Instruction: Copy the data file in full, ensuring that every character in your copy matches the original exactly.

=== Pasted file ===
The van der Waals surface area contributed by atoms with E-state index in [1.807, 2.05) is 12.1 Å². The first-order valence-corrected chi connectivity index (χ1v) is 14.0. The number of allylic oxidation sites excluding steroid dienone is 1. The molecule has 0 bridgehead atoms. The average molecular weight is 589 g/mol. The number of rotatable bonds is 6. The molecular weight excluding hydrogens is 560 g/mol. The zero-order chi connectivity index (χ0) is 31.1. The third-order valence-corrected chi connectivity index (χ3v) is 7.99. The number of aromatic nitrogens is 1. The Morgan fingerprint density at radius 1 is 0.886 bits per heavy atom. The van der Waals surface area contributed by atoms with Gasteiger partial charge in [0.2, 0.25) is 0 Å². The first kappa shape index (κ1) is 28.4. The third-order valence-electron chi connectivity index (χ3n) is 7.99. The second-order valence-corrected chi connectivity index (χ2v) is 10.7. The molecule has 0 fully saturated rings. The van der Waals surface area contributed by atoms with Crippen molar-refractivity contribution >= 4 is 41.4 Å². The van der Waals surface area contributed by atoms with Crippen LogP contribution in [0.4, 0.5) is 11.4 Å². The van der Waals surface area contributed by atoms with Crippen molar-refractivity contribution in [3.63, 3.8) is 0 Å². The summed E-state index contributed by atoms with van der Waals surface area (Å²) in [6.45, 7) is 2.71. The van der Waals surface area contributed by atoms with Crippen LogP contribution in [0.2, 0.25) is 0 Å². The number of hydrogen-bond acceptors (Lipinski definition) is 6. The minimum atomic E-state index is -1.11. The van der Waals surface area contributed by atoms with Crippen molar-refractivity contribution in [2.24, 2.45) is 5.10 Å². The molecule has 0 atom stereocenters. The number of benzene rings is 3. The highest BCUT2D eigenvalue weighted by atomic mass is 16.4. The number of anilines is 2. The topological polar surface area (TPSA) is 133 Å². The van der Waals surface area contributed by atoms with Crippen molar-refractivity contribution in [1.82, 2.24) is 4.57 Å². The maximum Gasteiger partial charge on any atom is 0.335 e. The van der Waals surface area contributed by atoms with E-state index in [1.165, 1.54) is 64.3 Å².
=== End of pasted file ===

The van der Waals surface area contributed by atoms with E-state index in [1.807, 2.05) is 12.1 Å². The first-order valence-corrected chi connectivity index (χ1v) is 14.0. The number of allylic oxidation sites excluding steroid dienone is 1. The molecule has 0 bridgehead atoms. The average molecular weight is 589 g/mol. The number of rotatable bonds is 6. The molecular weight excluding hydrogens is 560 g/mol. The zero-order chi connectivity index (χ0) is 31.1. The third-order valence-corrected chi connectivity index (χ3v) is 7.99. The number of aromatic nitrogens is 1. The Morgan fingerprint density at radius 1 is 0.886 bits per heavy atom. The van der Waals surface area contributed by atoms with Gasteiger partial charge in [0.2, 0.25) is 0 Å². The first kappa shape index (κ1) is 28.4. The third-order valence-electron chi connectivity index (χ3n) is 7.99. The second-order valence-corrected chi connectivity index (χ2v) is 10.7. The molecule has 0 fully saturated rings. The van der Waals surface area contributed by atoms with Crippen molar-refractivity contribution >= 4 is 41.4 Å². The van der Waals surface area contributed by atoms with Crippen LogP contribution in [0.4, 0.5) is 11.4 Å². The van der Waals surface area contributed by atoms with Crippen molar-refractivity contribution in [3.63, 3.8) is 0 Å². The summed E-state index contributed by atoms with van der Waals surface area (Å²) in [6.45, 7) is 2.71. The van der Waals surface area contributed by atoms with Crippen LogP contribution in [0.2, 0.25) is 0 Å². The number of hydrogen-bond acceptors (Lipinski definition) is 6. The minimum atomic E-state index is -1.11. The van der Waals surface area contributed by atoms with Crippen molar-refractivity contribution in [2.24, 2.45) is 5.10 Å². The molecule has 0 atom stereocenters. The number of benzene rings is 3. The highest BCUT2D eigenvalue weighted by atomic mass is 16.4. The number of anilines is 2. The topological polar surface area (TPSA) is 133 Å². The van der Waals surface area contributed by atoms with Crippen molar-refractivity contribution in [1.82, 2.24) is 4.57 Å². The maximum Gasteiger partial charge on any atom is 0.335 e. The van der Waals surface area contributed by atoms with E-state index in [1.165, 1.54) is 64.3 Å².